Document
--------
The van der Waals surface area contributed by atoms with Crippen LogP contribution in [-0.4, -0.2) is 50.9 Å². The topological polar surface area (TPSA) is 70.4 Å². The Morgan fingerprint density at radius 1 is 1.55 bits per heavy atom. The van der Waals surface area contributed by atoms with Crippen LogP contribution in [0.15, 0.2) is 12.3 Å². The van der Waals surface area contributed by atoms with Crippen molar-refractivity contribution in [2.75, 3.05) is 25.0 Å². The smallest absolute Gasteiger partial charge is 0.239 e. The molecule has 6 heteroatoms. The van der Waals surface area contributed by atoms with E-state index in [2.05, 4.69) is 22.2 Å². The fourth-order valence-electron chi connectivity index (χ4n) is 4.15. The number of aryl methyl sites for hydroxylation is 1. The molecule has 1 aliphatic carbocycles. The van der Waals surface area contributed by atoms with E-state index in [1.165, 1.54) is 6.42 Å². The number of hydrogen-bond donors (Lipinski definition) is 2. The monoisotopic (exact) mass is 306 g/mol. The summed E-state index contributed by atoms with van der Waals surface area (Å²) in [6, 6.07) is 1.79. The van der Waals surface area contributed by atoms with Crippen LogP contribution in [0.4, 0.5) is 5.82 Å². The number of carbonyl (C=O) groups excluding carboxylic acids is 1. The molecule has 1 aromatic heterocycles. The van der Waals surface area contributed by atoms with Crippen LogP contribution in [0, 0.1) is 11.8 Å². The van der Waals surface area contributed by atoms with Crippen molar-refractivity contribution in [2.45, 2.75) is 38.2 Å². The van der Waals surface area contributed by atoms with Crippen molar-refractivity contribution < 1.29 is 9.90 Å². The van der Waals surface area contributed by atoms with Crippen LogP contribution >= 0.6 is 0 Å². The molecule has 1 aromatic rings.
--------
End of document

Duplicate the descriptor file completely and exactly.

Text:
The van der Waals surface area contributed by atoms with Crippen LogP contribution in [-0.4, -0.2) is 50.9 Å². The topological polar surface area (TPSA) is 70.4 Å². The Morgan fingerprint density at radius 1 is 1.55 bits per heavy atom. The van der Waals surface area contributed by atoms with Crippen LogP contribution in [0.15, 0.2) is 12.3 Å². The van der Waals surface area contributed by atoms with Crippen molar-refractivity contribution in [2.75, 3.05) is 25.0 Å². The smallest absolute Gasteiger partial charge is 0.239 e. The molecule has 6 heteroatoms. The van der Waals surface area contributed by atoms with E-state index in [2.05, 4.69) is 22.2 Å². The fourth-order valence-electron chi connectivity index (χ4n) is 4.15. The number of aryl methyl sites for hydroxylation is 1. The molecule has 1 aliphatic carbocycles. The van der Waals surface area contributed by atoms with E-state index in [1.165, 1.54) is 6.42 Å². The number of hydrogen-bond donors (Lipinski definition) is 2. The monoisotopic (exact) mass is 306 g/mol. The summed E-state index contributed by atoms with van der Waals surface area (Å²) in [6, 6.07) is 1.79. The van der Waals surface area contributed by atoms with Crippen LogP contribution in [0.4, 0.5) is 5.82 Å². The number of carbonyl (C=O) groups excluding carboxylic acids is 1. The molecule has 1 aromatic heterocycles. The van der Waals surface area contributed by atoms with Crippen LogP contribution in [0, 0.1) is 11.8 Å². The van der Waals surface area contributed by atoms with Crippen molar-refractivity contribution in [2.45, 2.75) is 38.2 Å². The van der Waals surface area contributed by atoms with Crippen molar-refractivity contribution < 1.29 is 9.90 Å². The van der Waals surface area contributed by atoms with Crippen LogP contribution >= 0.6 is 0 Å². The molecule has 1 aromatic rings.